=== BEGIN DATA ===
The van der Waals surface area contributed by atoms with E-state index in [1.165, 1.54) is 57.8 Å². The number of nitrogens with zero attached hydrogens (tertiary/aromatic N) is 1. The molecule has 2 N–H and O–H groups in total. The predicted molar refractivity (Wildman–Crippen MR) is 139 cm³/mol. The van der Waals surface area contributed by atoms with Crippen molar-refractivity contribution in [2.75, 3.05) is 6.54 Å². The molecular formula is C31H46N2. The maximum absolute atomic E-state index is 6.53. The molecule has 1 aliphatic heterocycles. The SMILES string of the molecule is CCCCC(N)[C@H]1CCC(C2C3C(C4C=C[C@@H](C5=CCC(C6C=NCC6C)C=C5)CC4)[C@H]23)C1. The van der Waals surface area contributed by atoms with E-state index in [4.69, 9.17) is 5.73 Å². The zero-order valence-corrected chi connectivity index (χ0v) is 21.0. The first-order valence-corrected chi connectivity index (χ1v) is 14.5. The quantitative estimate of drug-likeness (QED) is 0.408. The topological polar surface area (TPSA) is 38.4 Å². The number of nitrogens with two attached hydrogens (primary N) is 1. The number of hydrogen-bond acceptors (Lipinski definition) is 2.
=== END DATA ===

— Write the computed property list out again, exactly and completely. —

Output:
The van der Waals surface area contributed by atoms with E-state index in [1.165, 1.54) is 57.8 Å². The number of nitrogens with zero attached hydrogens (tertiary/aromatic N) is 1. The molecule has 2 N–H and O–H groups in total. The predicted molar refractivity (Wildman–Crippen MR) is 139 cm³/mol. The van der Waals surface area contributed by atoms with Crippen molar-refractivity contribution in [2.75, 3.05) is 6.54 Å². The molecular formula is C31H46N2. The maximum absolute atomic E-state index is 6.53. The molecule has 1 aliphatic heterocycles. The SMILES string of the molecule is CCCCC(N)[C@H]1CCC(C2C3C(C4C=C[C@@H](C5=CCC(C6C=NCC6C)C=C5)CC4)[C@H]23)C1. The van der Waals surface area contributed by atoms with E-state index in [4.69, 9.17) is 5.73 Å². The zero-order valence-corrected chi connectivity index (χ0v) is 21.0. The first-order valence-corrected chi connectivity index (χ1v) is 14.5. The quantitative estimate of drug-likeness (QED) is 0.408. The topological polar surface area (TPSA) is 38.4 Å². The number of nitrogens with two attached hydrogens (primary N) is 1. The number of hydrogen-bond acceptors (Lipinski definition) is 2.